An article by Alwyn Dow.
Twins have certain affinities that other family members may not have, so we take it for granted that ‘Twins’ are special and so it is with the ‘Twin Towns’ of Europe. The earliest forms go back centuries but their objectives have remained the same, namely good neighbourliness, cultural exchange, trade, peace and prosperity. They have often filled a gap when statesmen falter and citizens dither in the face of an uncertain future and momentous decisions.
A war ravaged continent was badly in need of healing in 1945 at the end of the Second World War, and it was twin towns and individuals who applied the balm as politicians sought to staunch the wound and prevent more virulent outbreaks. The prescription was novel, and in 1957 six sovereign states of the EEC agreed to economic (not just political) treaties, rendering armed conflict almost impossible in the future. Coal, Iron and Steel were at the high table but the nuts and bolts and a generous spirit of co-operation were provided by ordinary citizens in Twin Towns in Sussex and across Europe.
The next years were difficult, but despite much political resistance The European Community became a reality in 1967 and The UK eventually joined in 1973. This decision was confirmed by the EU Referendum in 1975 and followed by the 1987 SEA and the Maastricht Treaty of 1991. In 2007, Poland and other countries joined. Now in 2016 we are being asked to think again in another referendum so let us consider these points in the light of our own Twin Towns.
Firstly, the Arundel and South Downs Constituency boundaries were extended northward in 2007 increasing the population to around 77,000. Eight large towns account for half of this and the remainder is in smaller units. Our Constituency has only four towns that ‘twin’ compared to 40 in West Sussex. Secondly, Arundel does not have a twin town at present but is currently in negotiation with Montreuil sur Mer in France. Other French connections are Angmering/Oulstrehen, Hassocks/Montmireil, Petworth/Ranville Storrington/Roanne. Hassocks also has a link with Germany’s Wald Mittelbach, whilst Petworth has another twin at San Quirio in Tuscany and Storrington a further twin with Picatio Neamt in Romania. In addition, our main towns (including Arundel) have links with eight other towns and four other sovereign states in Europe and that must surely be beneficial for all concerned, especially so for children seeking knowledge and friendship outside of home base. Angmering sets a very good example in this regard as a school exchange is linked to their twin in Oulstrehen.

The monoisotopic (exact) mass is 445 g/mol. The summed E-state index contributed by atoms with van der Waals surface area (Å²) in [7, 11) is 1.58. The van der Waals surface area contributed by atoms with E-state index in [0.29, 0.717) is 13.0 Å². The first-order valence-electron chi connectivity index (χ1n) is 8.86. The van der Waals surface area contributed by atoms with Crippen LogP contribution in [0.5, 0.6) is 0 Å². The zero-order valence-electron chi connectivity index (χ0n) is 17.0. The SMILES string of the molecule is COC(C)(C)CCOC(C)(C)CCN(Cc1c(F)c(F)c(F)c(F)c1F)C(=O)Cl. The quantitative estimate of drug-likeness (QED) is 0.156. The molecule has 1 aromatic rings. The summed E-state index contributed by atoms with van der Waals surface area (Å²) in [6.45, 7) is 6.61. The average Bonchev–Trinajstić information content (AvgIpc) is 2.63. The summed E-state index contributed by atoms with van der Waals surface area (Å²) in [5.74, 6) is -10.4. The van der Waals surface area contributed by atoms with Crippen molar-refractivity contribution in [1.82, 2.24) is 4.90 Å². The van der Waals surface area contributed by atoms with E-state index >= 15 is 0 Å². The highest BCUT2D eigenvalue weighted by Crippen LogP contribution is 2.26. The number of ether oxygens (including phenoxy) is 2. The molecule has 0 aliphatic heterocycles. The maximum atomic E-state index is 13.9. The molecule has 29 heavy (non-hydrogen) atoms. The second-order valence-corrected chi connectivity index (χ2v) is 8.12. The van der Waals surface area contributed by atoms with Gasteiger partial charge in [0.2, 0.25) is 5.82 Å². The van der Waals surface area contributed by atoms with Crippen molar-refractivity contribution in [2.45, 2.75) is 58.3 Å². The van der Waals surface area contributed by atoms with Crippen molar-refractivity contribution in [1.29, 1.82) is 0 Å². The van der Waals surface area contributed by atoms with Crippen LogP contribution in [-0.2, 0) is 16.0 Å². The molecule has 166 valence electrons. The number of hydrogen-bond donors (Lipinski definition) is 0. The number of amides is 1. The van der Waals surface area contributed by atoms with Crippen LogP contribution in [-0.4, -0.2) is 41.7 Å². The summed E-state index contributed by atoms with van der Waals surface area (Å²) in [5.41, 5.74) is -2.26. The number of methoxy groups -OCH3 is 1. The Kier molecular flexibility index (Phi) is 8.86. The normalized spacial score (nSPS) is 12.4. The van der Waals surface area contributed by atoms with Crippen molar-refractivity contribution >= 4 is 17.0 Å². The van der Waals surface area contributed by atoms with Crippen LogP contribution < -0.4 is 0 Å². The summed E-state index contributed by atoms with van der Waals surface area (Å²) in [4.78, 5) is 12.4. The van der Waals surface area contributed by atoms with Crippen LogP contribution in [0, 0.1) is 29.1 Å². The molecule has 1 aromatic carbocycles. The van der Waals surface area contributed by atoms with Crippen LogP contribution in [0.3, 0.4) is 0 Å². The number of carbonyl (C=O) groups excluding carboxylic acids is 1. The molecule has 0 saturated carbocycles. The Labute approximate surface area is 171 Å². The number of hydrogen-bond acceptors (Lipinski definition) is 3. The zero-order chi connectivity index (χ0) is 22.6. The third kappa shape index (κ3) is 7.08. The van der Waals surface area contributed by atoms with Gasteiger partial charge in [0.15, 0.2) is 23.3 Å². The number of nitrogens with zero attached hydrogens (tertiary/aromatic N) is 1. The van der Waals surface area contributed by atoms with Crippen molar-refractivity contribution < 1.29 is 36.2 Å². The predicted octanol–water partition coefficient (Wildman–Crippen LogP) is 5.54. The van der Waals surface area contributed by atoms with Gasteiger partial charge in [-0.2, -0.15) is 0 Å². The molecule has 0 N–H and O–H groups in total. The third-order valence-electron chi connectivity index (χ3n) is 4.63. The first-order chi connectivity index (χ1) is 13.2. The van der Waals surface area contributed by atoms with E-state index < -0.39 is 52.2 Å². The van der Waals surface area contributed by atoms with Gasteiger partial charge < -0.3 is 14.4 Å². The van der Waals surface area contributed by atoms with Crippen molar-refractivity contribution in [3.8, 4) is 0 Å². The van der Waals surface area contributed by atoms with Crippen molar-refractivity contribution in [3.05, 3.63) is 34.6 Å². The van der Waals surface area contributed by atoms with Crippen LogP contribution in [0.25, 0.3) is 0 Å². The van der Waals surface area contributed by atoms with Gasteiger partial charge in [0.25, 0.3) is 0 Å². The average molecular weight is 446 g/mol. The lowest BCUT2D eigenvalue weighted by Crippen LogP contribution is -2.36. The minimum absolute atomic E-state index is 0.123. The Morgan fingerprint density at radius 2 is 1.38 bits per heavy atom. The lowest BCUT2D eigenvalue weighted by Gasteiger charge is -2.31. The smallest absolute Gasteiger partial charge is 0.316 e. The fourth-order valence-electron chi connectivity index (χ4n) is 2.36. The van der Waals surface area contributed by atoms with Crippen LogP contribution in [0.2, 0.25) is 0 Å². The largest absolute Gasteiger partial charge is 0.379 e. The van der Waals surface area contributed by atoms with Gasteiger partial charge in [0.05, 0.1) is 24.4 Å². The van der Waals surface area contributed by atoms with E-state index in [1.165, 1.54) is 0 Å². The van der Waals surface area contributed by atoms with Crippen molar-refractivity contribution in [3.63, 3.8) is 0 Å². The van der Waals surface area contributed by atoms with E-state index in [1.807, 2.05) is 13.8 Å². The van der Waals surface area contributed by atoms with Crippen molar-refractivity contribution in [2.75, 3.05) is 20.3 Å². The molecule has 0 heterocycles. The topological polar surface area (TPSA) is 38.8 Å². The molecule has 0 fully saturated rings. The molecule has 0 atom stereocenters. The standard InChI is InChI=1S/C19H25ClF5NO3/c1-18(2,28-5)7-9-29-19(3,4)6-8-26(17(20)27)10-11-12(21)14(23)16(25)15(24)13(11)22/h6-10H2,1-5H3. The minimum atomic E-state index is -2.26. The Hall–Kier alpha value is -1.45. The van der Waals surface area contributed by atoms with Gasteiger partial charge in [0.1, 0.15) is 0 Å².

It may be that others do the same but I do know that cultural, sporting and tourist exchanges occur as well. Finally, I would like to suggest that these contacts and friendships are often more honest and durable than the vain promises of politicians. Therefore, I argue that we should support their commitments and courage and urge you to vote REMAIN on Thursday 23rd June 2016.
Alwyn Dow is a Jazz musician, retired educator, author and long time Labour Party member whom is currently joint chair of Arundel & South Downs CLP. Check out his website at : http://www.alwyndow.co.uk/